C. Donald Winnicott

i. Writings

  • Winnicott, D. W., Maturational Processes and the Facilitating Environment, London: The Hogarth Press and the Institute of Psycho-analysis, 1965.
  • id., The Child, the Family and the Outside World, Harmondsworth: Penguin, 1964.
  • id., Psycho-Analytic explorations, ed. Clare Winnicott, Ray Shepherd, Madeleine Davis, London: Karnac, 1989.
  • id., Playing and Reality, Penguin, 1971. Includes his classic paper on 'Transitional objects and transitional phenomena'.

ii. Secondary sources

  • Adam Phillips, Winnicott, London: Collins/Fontana, 1988. Sophisticated and lucid.

D. Bion

  • Wilfred Bion, Experiences in Groups, London: Tavistock, 1952

E. Lacan

  • Ecrits; A Selection, trans. Alan Sheridan, London: Tavistock, 1977
  • The Seminar. Book I. Freud's Papers on Technique 1953–1954 (1975), trans. with notes by John Forrester. Cambridge: Cambridge University Press/New York: Norton & Co., 1988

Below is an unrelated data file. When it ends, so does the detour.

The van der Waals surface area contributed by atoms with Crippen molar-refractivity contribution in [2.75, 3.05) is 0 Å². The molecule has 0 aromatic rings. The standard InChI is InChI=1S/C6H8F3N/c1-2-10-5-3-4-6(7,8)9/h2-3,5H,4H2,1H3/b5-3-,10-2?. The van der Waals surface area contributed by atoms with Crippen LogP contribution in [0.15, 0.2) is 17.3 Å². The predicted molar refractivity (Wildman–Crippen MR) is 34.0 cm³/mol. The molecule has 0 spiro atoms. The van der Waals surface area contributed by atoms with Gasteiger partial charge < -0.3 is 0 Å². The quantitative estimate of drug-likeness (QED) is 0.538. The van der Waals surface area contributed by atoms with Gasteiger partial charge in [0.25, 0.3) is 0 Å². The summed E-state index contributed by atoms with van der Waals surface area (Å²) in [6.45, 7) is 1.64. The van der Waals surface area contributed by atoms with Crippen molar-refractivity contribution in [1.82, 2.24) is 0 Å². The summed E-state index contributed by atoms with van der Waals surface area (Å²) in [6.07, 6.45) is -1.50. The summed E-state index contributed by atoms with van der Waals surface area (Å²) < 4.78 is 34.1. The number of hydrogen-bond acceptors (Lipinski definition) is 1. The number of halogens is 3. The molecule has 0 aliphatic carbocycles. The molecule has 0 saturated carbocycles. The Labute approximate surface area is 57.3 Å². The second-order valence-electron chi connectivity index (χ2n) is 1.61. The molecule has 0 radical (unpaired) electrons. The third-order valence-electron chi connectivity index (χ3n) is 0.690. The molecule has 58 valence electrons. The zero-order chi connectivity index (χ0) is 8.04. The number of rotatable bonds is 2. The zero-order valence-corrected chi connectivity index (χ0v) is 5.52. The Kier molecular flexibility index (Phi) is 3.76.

• The Seminar. Book II. The Ego in Freud's Theory and in the Technique of Psychoanalysis, 1954–1955 (1978), trans. Sylvana Tomaselli, with notes by John Forrester. Cambridge: Cambridge University Press/New York: Norton & Co., 1988
  • Mitchell, Juliet and Rose, Jacqueline, eds., Feminine Sexuality. Jacques Lacan and the Ecole Freudienne, trans. Jacqueline Rose, London: Macmillan, 1982. Especially Rose's introduction, Lacan's articles on transference, the phallus and feminine sexuality.

The best introduction to Lacan is:

  • Bowie, Malcolm, Lacan, London: Fontana, 1991

5. Philosophy and psychoanalysis

There is also a vast literature here, much of that written in English concentrated either on the question 'is psychoanalysis a science?', or 'the influence of Freud on philosophy of mind (i.e how can a philosopher think the unconscious?)'. There is also a growing literature on psychoanalysis and ethics. Non-English language philosophical approaches to psychoanalysis are very different: Ricoeur and Habermas are well-known, somewhat dated, indications of that. I list a few useful and good books: